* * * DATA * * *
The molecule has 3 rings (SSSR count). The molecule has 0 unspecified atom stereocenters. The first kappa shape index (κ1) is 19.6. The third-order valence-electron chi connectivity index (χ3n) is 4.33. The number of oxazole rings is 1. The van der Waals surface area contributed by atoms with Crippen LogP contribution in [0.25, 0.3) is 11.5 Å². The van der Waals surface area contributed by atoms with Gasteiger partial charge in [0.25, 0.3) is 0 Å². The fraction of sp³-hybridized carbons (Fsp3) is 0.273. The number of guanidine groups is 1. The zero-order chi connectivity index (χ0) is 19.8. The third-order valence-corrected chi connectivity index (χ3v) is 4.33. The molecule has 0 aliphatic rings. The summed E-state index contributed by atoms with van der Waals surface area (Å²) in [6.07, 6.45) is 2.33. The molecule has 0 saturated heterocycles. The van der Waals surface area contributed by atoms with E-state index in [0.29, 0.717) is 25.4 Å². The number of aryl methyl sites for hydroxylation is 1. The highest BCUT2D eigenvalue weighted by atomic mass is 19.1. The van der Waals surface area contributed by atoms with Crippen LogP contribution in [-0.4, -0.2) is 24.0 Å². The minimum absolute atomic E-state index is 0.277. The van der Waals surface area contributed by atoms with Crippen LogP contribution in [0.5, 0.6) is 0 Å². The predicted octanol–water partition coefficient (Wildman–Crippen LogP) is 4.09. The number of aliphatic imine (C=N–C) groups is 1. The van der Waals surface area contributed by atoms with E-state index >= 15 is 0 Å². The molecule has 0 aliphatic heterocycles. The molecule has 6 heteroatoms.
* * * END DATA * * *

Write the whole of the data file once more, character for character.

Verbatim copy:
The molecule has 3 rings (SSSR count). The molecule has 0 unspecified atom stereocenters. The first kappa shape index (κ1) is 19.6. The third-order valence-electron chi connectivity index (χ3n) is 4.33. The number of oxazole rings is 1. The van der Waals surface area contributed by atoms with Crippen LogP contribution in [0.25, 0.3) is 11.5 Å². The van der Waals surface area contributed by atoms with Gasteiger partial charge in [0.25, 0.3) is 0 Å². The fraction of sp³-hybridized carbons (Fsp3) is 0.273. The number of guanidine groups is 1. The zero-order chi connectivity index (χ0) is 19.8. The third-order valence-corrected chi connectivity index (χ3v) is 4.33. The molecule has 0 aliphatic rings. The summed E-state index contributed by atoms with van der Waals surface area (Å²) in [6.07, 6.45) is 2.33. The molecule has 0 saturated heterocycles. The van der Waals surface area contributed by atoms with E-state index in [0.29, 0.717) is 25.4 Å². The number of aryl methyl sites for hydroxylation is 1. The highest BCUT2D eigenvalue weighted by atomic mass is 19.1. The van der Waals surface area contributed by atoms with Crippen LogP contribution in [-0.4, -0.2) is 24.0 Å². The minimum absolute atomic E-state index is 0.277. The van der Waals surface area contributed by atoms with Crippen LogP contribution in [0.5, 0.6) is 0 Å². The predicted octanol–water partition coefficient (Wildman–Crippen LogP) is 4.09. The number of aliphatic imine (C=N–C) groups is 1. The van der Waals surface area contributed by atoms with E-state index >= 15 is 0 Å². The molecule has 0 aliphatic heterocycles. The molecule has 6 heteroatoms.